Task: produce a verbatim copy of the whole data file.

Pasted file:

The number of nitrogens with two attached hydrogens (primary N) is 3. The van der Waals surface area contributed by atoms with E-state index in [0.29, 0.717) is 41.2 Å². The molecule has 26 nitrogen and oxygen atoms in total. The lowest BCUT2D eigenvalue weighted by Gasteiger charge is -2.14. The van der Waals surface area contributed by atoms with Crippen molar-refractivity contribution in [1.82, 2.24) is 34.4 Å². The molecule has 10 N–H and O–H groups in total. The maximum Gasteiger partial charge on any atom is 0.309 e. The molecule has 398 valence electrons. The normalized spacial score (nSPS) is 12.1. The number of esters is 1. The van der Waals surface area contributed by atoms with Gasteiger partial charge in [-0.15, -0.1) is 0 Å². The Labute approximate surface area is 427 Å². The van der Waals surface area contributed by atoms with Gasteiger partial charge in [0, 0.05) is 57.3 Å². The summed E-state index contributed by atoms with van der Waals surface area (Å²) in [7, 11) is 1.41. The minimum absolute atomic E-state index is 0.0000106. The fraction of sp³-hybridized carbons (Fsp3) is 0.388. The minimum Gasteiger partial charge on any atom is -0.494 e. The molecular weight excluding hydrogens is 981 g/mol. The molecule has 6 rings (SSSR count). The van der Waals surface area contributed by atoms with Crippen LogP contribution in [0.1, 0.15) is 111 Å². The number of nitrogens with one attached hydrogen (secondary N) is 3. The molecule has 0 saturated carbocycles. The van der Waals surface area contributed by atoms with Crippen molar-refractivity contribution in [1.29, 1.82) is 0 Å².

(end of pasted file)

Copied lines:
The number of nitrogens with two attached hydrogens (primary N) is 3. The van der Waals surface area contributed by atoms with E-state index in [0.29, 0.717) is 41.2 Å². The molecule has 26 nitrogen and oxygen atoms in total. The lowest BCUT2D eigenvalue weighted by Gasteiger charge is -2.14. The van der Waals surface area contributed by atoms with Crippen molar-refractivity contribution in [1.82, 2.24) is 34.4 Å². The molecule has 10 N–H and O–H groups in total. The maximum Gasteiger partial charge on any atom is 0.309 e. The molecule has 398 valence electrons. The normalized spacial score (nSPS) is 12.1. The number of esters is 1. The van der Waals surface area contributed by atoms with Gasteiger partial charge in [-0.15, -0.1) is 0 Å². The Labute approximate surface area is 427 Å². The van der Waals surface area contributed by atoms with Gasteiger partial charge in [0, 0.05) is 57.3 Å². The summed E-state index contributed by atoms with van der Waals surface area (Å²) in [7, 11) is 1.41. The minimum absolute atomic E-state index is 0.0000106. The fraction of sp³-hybridized carbons (Fsp3) is 0.388. The minimum Gasteiger partial charge on any atom is -0.494 e. The molecular weight excluding hydrogens is 981 g/mol. The molecule has 6 rings (SSSR count). The van der Waals surface area contributed by atoms with Crippen LogP contribution in [0.1, 0.15) is 111 Å². The number of nitrogens with one attached hydrogen (secondary N) is 3. The molecule has 0 saturated carbocycles. The van der Waals surface area contributed by atoms with Crippen molar-refractivity contribution in [1.29, 1.82) is 0 Å².